UAS operation does not end with federal law. Several states also have passed statutes regulating this activity. Most of the state legislation is directed to privacy concerns, such as those in California and North Carolina. Colorado and Montana statutes prohibit the use of UAS to track and hunt animals. A Michigan bill does the same, but also criminalizes the use of UAS to harass any hunter. The validity of state laws pertaining to UAS presently is unknown, especially with respect to the possibility of federal preemption. Until those issues are determined, Certificate of Authorization holders should be aware and comply with the local laws of the areas in which they operate UAS.


Whether or not the FAA's release of proposed UAS regulation was in accordance with a planned timetable, or accelerated by an inadvertent leak of an internal document, it is an important first step toward integration into the national airspace system of an industry that holds tremendous potential for economic growth, utility and safety. UAS stakeholders can forge ahead with confidence, insofar as the FAA has sought, and for the most part succeeded, in minimizing the economic burden of regulation. Questions remain, but the industry now has something more tangible to debate. In the interim, Section 333 petitions for exemption remain available to UAS operators seeking to establish a foothold in this promising field.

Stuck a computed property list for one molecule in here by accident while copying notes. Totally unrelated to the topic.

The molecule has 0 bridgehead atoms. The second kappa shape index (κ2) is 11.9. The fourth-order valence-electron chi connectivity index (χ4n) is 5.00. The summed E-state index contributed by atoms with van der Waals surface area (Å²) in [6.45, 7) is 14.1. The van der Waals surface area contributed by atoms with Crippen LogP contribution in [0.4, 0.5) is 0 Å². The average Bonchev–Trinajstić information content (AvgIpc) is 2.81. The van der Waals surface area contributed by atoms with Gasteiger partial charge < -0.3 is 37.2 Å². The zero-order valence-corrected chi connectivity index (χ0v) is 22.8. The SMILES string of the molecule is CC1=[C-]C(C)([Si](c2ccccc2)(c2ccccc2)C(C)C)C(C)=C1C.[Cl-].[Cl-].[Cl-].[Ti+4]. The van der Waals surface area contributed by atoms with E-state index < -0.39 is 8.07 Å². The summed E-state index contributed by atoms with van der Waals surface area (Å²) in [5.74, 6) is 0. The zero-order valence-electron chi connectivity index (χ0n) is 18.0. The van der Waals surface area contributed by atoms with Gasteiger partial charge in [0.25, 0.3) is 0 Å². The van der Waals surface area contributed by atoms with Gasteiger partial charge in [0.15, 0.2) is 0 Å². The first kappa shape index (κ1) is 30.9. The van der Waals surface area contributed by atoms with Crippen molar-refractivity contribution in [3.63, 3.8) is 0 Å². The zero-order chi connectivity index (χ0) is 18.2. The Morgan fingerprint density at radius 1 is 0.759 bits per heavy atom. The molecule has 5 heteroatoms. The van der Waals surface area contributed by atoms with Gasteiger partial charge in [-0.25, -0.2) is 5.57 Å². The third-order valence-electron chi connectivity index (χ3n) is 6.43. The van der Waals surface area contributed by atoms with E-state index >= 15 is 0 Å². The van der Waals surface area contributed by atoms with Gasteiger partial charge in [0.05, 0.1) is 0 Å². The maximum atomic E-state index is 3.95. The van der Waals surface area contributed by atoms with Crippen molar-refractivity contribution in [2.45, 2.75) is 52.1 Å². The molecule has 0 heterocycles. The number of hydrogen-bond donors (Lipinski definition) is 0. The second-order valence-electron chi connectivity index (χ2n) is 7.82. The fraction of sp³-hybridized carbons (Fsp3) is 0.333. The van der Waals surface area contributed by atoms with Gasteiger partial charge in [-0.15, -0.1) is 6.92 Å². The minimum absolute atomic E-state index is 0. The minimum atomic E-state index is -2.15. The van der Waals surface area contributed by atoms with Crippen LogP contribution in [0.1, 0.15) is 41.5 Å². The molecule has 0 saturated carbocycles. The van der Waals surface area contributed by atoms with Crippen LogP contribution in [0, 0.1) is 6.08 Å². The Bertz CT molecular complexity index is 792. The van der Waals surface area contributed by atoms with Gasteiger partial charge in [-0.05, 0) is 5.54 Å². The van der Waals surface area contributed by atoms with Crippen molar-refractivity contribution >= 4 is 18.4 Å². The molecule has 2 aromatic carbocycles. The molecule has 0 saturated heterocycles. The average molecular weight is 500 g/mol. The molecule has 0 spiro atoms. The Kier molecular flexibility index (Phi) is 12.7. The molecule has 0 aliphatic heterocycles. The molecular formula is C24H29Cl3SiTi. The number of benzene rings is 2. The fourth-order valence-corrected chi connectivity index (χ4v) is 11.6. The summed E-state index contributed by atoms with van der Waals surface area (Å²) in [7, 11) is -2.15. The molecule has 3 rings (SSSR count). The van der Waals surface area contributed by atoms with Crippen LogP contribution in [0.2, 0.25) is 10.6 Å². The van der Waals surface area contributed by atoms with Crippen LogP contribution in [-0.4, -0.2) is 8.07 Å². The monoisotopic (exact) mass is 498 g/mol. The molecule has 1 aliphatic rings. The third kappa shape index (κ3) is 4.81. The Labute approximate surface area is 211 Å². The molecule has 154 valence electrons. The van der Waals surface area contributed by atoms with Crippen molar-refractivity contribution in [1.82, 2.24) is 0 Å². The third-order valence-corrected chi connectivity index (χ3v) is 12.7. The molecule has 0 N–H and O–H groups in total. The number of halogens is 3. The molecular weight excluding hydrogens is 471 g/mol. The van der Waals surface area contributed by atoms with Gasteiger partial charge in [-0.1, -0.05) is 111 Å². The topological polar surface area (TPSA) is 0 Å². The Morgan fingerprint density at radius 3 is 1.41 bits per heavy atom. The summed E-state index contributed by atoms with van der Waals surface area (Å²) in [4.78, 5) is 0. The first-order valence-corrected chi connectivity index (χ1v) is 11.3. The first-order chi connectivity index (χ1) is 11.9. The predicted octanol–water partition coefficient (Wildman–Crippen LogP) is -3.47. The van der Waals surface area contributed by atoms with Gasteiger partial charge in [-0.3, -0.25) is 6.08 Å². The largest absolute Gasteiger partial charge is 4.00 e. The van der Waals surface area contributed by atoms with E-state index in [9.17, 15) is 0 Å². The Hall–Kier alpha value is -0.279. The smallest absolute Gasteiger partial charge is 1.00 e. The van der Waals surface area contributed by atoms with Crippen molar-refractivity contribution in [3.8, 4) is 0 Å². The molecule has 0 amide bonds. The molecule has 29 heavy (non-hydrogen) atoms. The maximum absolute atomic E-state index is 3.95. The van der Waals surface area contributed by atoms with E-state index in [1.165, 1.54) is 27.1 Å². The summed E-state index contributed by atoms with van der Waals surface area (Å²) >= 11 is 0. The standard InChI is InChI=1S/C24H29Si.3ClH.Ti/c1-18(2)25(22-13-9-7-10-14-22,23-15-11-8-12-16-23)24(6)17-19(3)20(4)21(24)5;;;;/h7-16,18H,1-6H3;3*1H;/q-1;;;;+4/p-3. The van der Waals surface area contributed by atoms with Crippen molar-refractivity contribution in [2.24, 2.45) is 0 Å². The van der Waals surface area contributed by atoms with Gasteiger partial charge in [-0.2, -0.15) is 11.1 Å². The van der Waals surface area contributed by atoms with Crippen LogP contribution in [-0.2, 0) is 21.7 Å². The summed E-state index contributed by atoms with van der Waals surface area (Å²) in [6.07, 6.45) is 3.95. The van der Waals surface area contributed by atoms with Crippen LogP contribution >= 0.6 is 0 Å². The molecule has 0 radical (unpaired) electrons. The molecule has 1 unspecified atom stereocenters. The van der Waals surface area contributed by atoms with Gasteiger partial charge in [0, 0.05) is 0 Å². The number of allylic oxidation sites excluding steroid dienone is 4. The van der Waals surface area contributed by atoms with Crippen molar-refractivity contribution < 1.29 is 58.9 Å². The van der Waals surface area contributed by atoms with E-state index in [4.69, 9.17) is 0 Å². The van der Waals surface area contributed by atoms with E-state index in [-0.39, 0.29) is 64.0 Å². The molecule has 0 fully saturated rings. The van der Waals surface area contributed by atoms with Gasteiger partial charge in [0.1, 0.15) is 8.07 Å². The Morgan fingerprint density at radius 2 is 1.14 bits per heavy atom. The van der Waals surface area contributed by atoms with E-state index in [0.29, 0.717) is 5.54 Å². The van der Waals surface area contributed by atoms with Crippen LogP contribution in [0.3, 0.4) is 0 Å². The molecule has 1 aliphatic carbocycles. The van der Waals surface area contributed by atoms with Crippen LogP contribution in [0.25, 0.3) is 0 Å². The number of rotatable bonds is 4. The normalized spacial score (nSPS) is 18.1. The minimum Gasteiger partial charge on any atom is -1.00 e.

1 A copy of the FAA official press release may be found at http://www.faa.gov/news/press_releases/news_story.cfm?newsId=18295

2 The official FAA Overview of Small UAS Notice of Proposed Rulemaking is set forth at http://www.faa.gov/regulations_policies/rulemaking/media/021515_sUAS_Summary.pdf

3 See, e.g., http://www.denverpost.com/news/ci_27261558/drone-industry-decries-paralysis-delayed-faa-rule-making

4 http://www.forbes.com/sites/gregorymcneal/2015/02/14/the-faa-may-get-drones-right-after-all-9-insights-into-forthcoming-regulations/

The content of this article is intended to provide a general guide to the subject matter. Specialist advice should be sought about your specific circumstances.

To print this article, all you need is to be registered on Mondaq.com.